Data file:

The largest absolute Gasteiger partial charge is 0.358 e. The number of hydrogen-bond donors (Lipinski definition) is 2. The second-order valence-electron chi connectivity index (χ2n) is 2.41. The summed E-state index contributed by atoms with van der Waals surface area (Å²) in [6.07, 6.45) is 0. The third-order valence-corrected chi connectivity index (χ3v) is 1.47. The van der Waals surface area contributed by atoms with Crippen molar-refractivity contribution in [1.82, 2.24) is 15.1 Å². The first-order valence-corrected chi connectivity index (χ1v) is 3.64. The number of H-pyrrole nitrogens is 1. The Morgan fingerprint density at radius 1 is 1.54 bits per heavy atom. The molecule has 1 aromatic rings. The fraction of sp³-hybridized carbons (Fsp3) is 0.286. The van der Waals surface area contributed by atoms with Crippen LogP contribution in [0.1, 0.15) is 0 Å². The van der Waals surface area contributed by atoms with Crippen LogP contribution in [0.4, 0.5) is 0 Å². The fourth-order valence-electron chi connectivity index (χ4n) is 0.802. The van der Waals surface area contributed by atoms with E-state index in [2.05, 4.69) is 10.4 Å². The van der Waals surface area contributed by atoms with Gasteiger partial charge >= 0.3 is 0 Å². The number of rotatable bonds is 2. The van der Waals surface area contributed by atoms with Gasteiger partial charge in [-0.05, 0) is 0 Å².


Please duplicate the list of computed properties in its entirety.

The largest absolute Gasteiger partial charge is 0.358 e. The number of hydrogen-bond donors (Lipinski definition) is 2. The second-order valence-electron chi connectivity index (χ2n) is 2.41. The summed E-state index contributed by atoms with van der Waals surface area (Å²) in [6.07, 6.45) is 0. The third-order valence-corrected chi connectivity index (χ3v) is 1.47. The van der Waals surface area contributed by atoms with Crippen molar-refractivity contribution in [1.82, 2.24) is 15.1 Å². The first-order valence-corrected chi connectivity index (χ1v) is 3.64. The number of H-pyrrole nitrogens is 1. The Morgan fingerprint density at radius 1 is 1.54 bits per heavy atom. The molecule has 1 aromatic rings. The fraction of sp³-hybridized carbons (Fsp3) is 0.286. The van der Waals surface area contributed by atoms with Crippen LogP contribution in [0.1, 0.15) is 0 Å². The van der Waals surface area contributed by atoms with Crippen LogP contribution in [0.4, 0.5) is 0 Å². The fourth-order valence-electron chi connectivity index (χ4n) is 0.802. The van der Waals surface area contributed by atoms with E-state index in [2.05, 4.69) is 10.4 Å². The van der Waals surface area contributed by atoms with Gasteiger partial charge >= 0.3 is 0 Å². The number of rotatable bonds is 2. The van der Waals surface area contributed by atoms with Gasteiger partial charge in [-0.05, 0) is 0 Å².